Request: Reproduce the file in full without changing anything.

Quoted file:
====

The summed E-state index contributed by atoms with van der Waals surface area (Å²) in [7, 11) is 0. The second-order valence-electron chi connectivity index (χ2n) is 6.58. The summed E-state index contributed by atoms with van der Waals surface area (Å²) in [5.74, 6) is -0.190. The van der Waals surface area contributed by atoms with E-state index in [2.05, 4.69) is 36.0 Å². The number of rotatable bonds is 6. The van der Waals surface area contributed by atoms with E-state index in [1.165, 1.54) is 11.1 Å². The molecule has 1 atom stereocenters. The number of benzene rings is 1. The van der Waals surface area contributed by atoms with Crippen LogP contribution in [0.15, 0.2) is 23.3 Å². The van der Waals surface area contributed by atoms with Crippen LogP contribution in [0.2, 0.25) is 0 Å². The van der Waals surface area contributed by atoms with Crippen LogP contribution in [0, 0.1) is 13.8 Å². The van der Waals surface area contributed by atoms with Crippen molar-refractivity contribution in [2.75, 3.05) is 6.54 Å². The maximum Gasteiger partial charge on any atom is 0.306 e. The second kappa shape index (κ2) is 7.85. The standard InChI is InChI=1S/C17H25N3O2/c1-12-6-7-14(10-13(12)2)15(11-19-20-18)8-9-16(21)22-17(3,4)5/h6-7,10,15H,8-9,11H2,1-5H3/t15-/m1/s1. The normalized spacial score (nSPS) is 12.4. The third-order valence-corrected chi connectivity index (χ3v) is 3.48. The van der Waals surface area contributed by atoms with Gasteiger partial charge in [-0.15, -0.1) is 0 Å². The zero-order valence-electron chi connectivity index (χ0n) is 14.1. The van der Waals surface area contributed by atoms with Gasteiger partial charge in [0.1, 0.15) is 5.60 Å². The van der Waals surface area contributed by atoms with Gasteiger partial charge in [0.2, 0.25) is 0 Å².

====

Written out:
The summed E-state index contributed by atoms with van der Waals surface area (Å²) in [7, 11) is 0. The second-order valence-electron chi connectivity index (χ2n) is 6.58. The summed E-state index contributed by atoms with van der Waals surface area (Å²) in [5.74, 6) is -0.190. The van der Waals surface area contributed by atoms with E-state index in [2.05, 4.69) is 36.0 Å². The number of rotatable bonds is 6. The van der Waals surface area contributed by atoms with E-state index in [1.165, 1.54) is 11.1 Å². The molecule has 1 atom stereocenters. The number of benzene rings is 1. The van der Waals surface area contributed by atoms with Crippen LogP contribution in [0.15, 0.2) is 23.3 Å². The van der Waals surface area contributed by atoms with Crippen LogP contribution in [0.2, 0.25) is 0 Å². The van der Waals surface area contributed by atoms with Crippen LogP contribution in [0, 0.1) is 13.8 Å². The van der Waals surface area contributed by atoms with Crippen molar-refractivity contribution in [2.75, 3.05) is 6.54 Å². The maximum Gasteiger partial charge on any atom is 0.306 e. The second kappa shape index (κ2) is 7.85. The standard InChI is InChI=1S/C17H25N3O2/c1-12-6-7-14(10-13(12)2)15(11-19-20-18)8-9-16(21)22-17(3,4)5/h6-7,10,15H,8-9,11H2,1-5H3/t15-/m1/s1. The normalized spacial score (nSPS) is 12.4. The third-order valence-corrected chi connectivity index (χ3v) is 3.48. The van der Waals surface area contributed by atoms with Gasteiger partial charge in [-0.15, -0.1) is 0 Å². The zero-order valence-electron chi connectivity index (χ0n) is 14.1. The van der Waals surface area contributed by atoms with Gasteiger partial charge in [0.1, 0.15) is 5.60 Å². The van der Waals surface area contributed by atoms with Gasteiger partial charge in [0.2, 0.25) is 0 Å².